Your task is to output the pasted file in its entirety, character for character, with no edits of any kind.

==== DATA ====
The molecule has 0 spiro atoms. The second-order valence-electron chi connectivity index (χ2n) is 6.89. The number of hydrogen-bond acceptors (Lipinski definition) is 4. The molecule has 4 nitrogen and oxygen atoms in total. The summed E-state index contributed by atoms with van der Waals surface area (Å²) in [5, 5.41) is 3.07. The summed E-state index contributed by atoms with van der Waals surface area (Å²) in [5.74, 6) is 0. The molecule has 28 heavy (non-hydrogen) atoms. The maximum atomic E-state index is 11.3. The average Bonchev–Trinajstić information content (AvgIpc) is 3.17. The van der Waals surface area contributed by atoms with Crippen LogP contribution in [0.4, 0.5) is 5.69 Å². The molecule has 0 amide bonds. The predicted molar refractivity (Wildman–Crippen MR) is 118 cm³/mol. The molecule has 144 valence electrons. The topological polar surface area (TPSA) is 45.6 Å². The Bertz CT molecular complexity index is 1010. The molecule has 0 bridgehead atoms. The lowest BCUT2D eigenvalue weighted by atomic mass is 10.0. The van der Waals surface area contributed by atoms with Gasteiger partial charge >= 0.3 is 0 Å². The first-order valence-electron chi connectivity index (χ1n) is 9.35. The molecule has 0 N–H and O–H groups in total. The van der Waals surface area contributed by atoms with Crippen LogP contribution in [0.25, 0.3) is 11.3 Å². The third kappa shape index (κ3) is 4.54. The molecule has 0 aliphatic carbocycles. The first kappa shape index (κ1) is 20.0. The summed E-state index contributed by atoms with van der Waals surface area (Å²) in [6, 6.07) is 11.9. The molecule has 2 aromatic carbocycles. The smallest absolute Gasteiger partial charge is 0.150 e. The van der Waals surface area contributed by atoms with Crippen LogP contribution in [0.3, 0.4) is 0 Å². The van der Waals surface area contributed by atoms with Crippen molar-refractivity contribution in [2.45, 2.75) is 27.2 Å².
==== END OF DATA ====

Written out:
The molecule has 0 spiro atoms. The second-order valence-electron chi connectivity index (χ2n) is 6.89. The number of hydrogen-bond acceptors (Lipinski definition) is 4. The molecule has 4 nitrogen and oxygen atoms in total. The summed E-state index contributed by atoms with van der Waals surface area (Å²) in [5, 5.41) is 3.07. The summed E-state index contributed by atoms with van der Waals surface area (Å²) in [5.74, 6) is 0. The molecule has 28 heavy (non-hydrogen) atoms. The maximum atomic E-state index is 11.3. The average Bonchev–Trinajstić information content (AvgIpc) is 3.17. The van der Waals surface area contributed by atoms with Crippen LogP contribution in [0.4, 0.5) is 5.69 Å². The molecule has 0 amide bonds. The predicted molar refractivity (Wildman–Crippen MR) is 118 cm³/mol. The molecule has 144 valence electrons. The topological polar surface area (TPSA) is 45.6 Å². The Bertz CT molecular complexity index is 1010. The molecule has 0 bridgehead atoms. The lowest BCUT2D eigenvalue weighted by atomic mass is 10.0. The van der Waals surface area contributed by atoms with Gasteiger partial charge >= 0.3 is 0 Å². The first-order valence-electron chi connectivity index (χ1n) is 9.35. The molecule has 0 N–H and O–H groups in total. The van der Waals surface area contributed by atoms with Crippen LogP contribution in [0.25, 0.3) is 11.3 Å². The third kappa shape index (κ3) is 4.54. The molecule has 0 aliphatic carbocycles. The first kappa shape index (κ1) is 20.0. The summed E-state index contributed by atoms with van der Waals surface area (Å²) in [6, 6.07) is 11.9. The molecule has 2 aromatic carbocycles. The smallest absolute Gasteiger partial charge is 0.150 e. The van der Waals surface area contributed by atoms with Crippen LogP contribution in [0.3, 0.4) is 0 Å². The van der Waals surface area contributed by atoms with Crippen molar-refractivity contribution in [2.45, 2.75) is 27.2 Å².